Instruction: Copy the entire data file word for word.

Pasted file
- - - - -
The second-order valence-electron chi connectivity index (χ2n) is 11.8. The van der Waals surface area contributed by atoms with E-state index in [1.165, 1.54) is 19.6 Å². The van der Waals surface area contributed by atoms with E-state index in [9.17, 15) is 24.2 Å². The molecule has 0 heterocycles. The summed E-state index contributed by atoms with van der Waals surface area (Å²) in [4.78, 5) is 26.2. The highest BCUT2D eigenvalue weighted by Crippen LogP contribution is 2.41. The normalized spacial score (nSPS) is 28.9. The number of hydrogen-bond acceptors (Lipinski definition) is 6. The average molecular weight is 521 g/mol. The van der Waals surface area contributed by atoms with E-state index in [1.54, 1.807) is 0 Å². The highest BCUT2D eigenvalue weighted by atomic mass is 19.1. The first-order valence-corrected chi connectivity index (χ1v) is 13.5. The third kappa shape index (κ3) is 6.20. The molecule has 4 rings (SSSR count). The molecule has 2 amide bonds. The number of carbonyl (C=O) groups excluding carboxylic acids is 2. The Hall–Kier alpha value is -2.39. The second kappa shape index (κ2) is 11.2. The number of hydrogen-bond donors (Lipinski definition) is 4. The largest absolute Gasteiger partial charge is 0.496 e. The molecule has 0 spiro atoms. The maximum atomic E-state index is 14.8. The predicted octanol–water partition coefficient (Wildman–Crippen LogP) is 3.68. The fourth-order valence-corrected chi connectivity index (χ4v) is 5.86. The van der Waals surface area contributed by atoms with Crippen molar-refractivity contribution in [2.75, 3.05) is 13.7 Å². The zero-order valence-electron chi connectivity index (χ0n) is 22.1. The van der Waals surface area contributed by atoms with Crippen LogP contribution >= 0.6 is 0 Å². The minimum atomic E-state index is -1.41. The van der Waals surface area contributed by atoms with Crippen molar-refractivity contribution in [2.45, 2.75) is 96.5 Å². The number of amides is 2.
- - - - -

The second-order valence-electron chi connectivity index (χ2n) is 11.8. The van der Waals surface area contributed by atoms with E-state index in [1.165, 1.54) is 19.6 Å². The van der Waals surface area contributed by atoms with E-state index in [9.17, 15) is 24.2 Å². The molecule has 0 heterocycles. The summed E-state index contributed by atoms with van der Waals surface area (Å²) in [4.78, 5) is 26.2. The highest BCUT2D eigenvalue weighted by Crippen LogP contribution is 2.41. The normalized spacial score (nSPS) is 28.9. The number of hydrogen-bond acceptors (Lipinski definition) is 6. The average molecular weight is 521 g/mol. The van der Waals surface area contributed by atoms with E-state index in [1.54, 1.807) is 0 Å². The highest BCUT2D eigenvalue weighted by atomic mass is 19.1. The first-order valence-corrected chi connectivity index (χ1v) is 13.5. The third kappa shape index (κ3) is 6.20. The molecule has 4 rings (SSSR count). The molecule has 2 amide bonds. The number of carbonyl (C=O) groups excluding carboxylic acids is 2. The Hall–Kier alpha value is -2.39. The second kappa shape index (κ2) is 11.2. The number of hydrogen-bond donors (Lipinski definition) is 4. The largest absolute Gasteiger partial charge is 0.496 e. The molecule has 0 spiro atoms. The maximum atomic E-state index is 14.8. The predicted octanol–water partition coefficient (Wildman–Crippen LogP) is 3.68. The fourth-order valence-corrected chi connectivity index (χ4v) is 5.86. The van der Waals surface area contributed by atoms with Crippen molar-refractivity contribution in [2.75, 3.05) is 13.7 Å². The zero-order valence-electron chi connectivity index (χ0n) is 22.1. The van der Waals surface area contributed by atoms with Crippen LogP contribution >= 0.6 is 0 Å². The minimum atomic E-state index is -1.41. The van der Waals surface area contributed by atoms with Crippen molar-refractivity contribution in [2.45, 2.75) is 96.5 Å². The number of amides is 2.